I’ll be honest: I’ve been blogging for almost seven years, and I have never, not once, accepted an unsolicited guest post on my blog. Most of the guest post pitches I receive are complete garbage, but even if I get a really good, relevant pitch, I’m not going to accept a guest post.
The reason is simple: I want to control every word posted on my blog. I’ve asked blogger friends to guest post, but that’s because I know them and trust them. I don’t want strangers posting on my blog.
And I’m willing to bet that lots of other bloggers and site owners feel the same way. But if your guest post outreach isn’t getting you the results that you want, just turn your strategy upside-down and try reverse guest posting.
Instead of asking these bloggers if they’d accept a guest post on their site, ask them if they’ll write a guest post for you.
Brand and blogger will have built a strong relationship, with a possibility for future partnerships and strategies.
Another added perk: the guest posters will do a lot of the work for you! They’ll write the content, and they’ll promote it to their readers and social media followers. In return, they’ll gain visibility and authority. It’s a great strategy for a brand that doesn’t have the resources or bandwidth to create content on a regular basis.
Prospecting for guest posters isn’t so different from prospecting for blogs that accept guest posts. In fact, the first thing I’d recommend is to search for blogs that have accepted them in the past. The query intitle:“guest post from” TOPIC is an easy way to find bloggers who have written guest posts on other blogs, and would most likely be willing to do so again.
Check out what came up when I did this query for the term “gluten free:”
From these results, you can click through to the blogs and then to the guest posters’ blogs. Easy as (gluten free) pie! And don’t forget to play around with the search queries. You’ll find a ton of prospects.
Some other queries that can help:
- intitle:“guest post by” TOPIC
- intitle:“guest blog from” TOPIC
- intitle:“guest blog by” TOPIC
A quick Twitter search will also bring up some good results, too:
And don’t forget about Followerwonk to find blog owners and topic experts.
After you’ve created and vetted your list of prospects, it’s time for outreach.
Here at SEER, we like to keep our outreach short and sweet. But when first reaching out to a potential guest blogger, it’s best to present at least a general idea about what you’re looking for. Instead of just asking if they’d like to guest post, ask them if they’d like to contribute a recipe, or some baking tips, or advice on how to avoid gluten cross-contamination. Give them some kind of framework, but don’t be too rigid; they may have a fantastic content idea that you hadn’t considered.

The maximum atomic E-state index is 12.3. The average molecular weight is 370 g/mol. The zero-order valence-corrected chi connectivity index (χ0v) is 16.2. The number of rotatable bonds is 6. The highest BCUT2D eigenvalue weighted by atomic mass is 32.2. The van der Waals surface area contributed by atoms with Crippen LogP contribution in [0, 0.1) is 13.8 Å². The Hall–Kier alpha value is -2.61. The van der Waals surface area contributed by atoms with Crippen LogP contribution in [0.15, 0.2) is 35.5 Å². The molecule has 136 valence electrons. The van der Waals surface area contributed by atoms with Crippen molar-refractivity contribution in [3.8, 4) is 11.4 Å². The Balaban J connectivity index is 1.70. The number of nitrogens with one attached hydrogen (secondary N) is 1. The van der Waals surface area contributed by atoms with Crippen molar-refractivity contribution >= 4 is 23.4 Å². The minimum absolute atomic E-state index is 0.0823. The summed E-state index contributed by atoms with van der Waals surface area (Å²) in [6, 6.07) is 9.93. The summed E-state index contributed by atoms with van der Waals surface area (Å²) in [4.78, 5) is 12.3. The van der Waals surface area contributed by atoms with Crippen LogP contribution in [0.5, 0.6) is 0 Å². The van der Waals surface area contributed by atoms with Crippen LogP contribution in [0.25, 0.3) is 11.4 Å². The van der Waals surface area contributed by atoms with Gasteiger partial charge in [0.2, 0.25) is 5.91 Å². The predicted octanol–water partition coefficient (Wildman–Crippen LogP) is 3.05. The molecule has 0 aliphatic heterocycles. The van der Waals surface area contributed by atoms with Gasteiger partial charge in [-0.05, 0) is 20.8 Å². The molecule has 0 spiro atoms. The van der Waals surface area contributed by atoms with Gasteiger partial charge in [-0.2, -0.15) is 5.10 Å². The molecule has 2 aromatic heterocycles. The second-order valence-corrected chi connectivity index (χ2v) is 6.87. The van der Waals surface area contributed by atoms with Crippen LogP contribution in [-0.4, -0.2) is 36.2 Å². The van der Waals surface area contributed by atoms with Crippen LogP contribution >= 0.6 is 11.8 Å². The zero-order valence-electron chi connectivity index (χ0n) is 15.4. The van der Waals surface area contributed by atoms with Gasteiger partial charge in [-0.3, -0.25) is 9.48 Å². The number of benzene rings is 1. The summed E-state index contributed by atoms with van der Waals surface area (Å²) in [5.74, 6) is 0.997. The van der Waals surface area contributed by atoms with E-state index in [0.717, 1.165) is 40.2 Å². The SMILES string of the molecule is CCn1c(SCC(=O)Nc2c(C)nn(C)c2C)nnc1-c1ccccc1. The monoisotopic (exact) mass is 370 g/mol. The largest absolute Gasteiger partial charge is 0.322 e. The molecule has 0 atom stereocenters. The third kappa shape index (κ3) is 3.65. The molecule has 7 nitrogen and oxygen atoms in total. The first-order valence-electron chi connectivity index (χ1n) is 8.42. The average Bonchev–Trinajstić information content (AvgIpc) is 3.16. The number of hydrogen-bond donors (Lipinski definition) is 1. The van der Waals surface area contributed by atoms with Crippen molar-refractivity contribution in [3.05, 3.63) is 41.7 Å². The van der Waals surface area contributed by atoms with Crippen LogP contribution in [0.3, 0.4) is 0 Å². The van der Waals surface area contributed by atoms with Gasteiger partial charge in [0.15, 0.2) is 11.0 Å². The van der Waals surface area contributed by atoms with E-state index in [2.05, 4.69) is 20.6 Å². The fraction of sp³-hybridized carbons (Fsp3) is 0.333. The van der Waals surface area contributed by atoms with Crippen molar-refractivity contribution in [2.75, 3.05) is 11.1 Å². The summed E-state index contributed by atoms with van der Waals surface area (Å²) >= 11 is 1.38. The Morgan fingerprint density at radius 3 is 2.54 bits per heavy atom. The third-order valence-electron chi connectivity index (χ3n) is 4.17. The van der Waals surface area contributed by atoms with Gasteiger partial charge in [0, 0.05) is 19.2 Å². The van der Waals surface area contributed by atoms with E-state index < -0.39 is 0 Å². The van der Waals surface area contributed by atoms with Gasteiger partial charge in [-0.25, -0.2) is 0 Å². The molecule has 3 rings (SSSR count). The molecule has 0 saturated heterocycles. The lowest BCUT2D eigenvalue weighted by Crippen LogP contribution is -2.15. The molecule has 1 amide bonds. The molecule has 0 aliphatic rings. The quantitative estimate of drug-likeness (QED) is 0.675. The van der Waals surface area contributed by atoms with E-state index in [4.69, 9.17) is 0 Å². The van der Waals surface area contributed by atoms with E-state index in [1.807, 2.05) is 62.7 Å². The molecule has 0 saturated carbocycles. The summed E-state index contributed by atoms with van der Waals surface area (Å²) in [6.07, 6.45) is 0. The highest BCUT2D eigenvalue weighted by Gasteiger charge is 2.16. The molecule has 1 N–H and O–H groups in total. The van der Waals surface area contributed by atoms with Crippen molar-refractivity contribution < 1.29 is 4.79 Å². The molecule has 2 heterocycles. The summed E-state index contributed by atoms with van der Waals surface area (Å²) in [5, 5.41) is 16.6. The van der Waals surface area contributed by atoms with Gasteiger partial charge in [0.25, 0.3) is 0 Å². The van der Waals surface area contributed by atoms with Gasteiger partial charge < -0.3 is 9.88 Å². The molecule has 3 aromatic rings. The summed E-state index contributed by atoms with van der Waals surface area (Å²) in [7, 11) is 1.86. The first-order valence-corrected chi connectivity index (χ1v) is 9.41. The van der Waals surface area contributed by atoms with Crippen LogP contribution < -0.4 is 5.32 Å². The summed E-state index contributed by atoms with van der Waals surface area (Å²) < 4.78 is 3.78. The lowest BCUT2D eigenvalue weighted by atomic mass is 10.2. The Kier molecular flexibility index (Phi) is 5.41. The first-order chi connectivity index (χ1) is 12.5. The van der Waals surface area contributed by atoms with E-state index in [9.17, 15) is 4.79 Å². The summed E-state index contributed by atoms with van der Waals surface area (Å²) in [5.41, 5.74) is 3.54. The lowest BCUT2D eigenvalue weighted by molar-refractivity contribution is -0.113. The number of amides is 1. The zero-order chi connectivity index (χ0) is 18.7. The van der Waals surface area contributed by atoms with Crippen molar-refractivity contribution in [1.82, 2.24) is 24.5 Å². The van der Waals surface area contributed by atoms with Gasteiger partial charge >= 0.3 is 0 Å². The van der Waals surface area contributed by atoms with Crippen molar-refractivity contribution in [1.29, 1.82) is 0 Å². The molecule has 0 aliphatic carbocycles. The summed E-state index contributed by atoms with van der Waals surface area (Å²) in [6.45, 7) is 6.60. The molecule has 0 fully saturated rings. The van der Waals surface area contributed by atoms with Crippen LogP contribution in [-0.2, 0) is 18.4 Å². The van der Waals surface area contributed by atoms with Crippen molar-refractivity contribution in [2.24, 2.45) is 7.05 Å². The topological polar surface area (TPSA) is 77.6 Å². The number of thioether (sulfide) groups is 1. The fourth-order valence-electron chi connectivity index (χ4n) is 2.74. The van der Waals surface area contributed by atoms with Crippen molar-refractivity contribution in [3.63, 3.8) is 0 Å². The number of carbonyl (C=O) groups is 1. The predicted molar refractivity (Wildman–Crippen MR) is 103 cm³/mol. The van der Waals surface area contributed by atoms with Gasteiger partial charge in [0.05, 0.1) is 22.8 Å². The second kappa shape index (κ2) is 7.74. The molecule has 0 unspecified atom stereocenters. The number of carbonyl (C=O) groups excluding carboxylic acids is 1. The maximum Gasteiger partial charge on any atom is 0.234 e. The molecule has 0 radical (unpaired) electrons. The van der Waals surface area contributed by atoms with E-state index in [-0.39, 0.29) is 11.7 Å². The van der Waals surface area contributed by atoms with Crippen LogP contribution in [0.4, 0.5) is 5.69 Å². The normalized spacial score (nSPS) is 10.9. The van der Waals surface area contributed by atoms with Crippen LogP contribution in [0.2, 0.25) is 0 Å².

Some bloggers may be happy to guest post on your site just for the visibility. But others may charge fees. A rule of thumb is that the more well-known and authoritative the blogger is, the more a guest post will cost. But it may be worth spending the money for the amount of visibility you’ll get. If it’s not within budget to pay a ton of bloggers for guest posts, see if you can offer them something else – maybe a gift card, a coupon code for their readers, or a free item.
In my experience in managing a reverse guest posting strategy, the most common reason that a blogger has for turning the opportunity down is that they’re just too busy. Lots of bloggers don’t have time to write a post for someone else on top of their regular posting duties.
But if you get a fairly positive response (along the lines of “I’d love to but I don’t have the time”) then try to pivot that into a different opportunity. Ask the busy bloggers if they just have time to contribute one quick snippet or a tip, and when you get enough, you can put together an easy crowd-sourced post. Imagine something like “Ten Gluten Free Bloggers’ Favorite Ingredient Substitutions.” BAM. Done. You’ll still get the content, the promotion, and the start of a good relationship.
A crowd-sourced post is also agreat way to align yourself with a more popular blogger but can’t afford the cost for a whole post. Ask them to contribute a quick blurb for your post instead of a full article.
Build goodwill and gain online presence by sharing the post on your brand’s social media profiles, and interact with your guest posters, especially on Twitter. And be sure to add rel=author to the posts to help increase the bloggers’ visibility and to draw the eye to the post in Google’s SERPs, and if the bloggers don’t have their Google+ profiles set up correctly, let them know. They’ll appreciate it!
And that’s it – a guest posting strategy that will build content, links, and relationships!
Have you ever tried reverse guest posting? Do you have any tips or advice?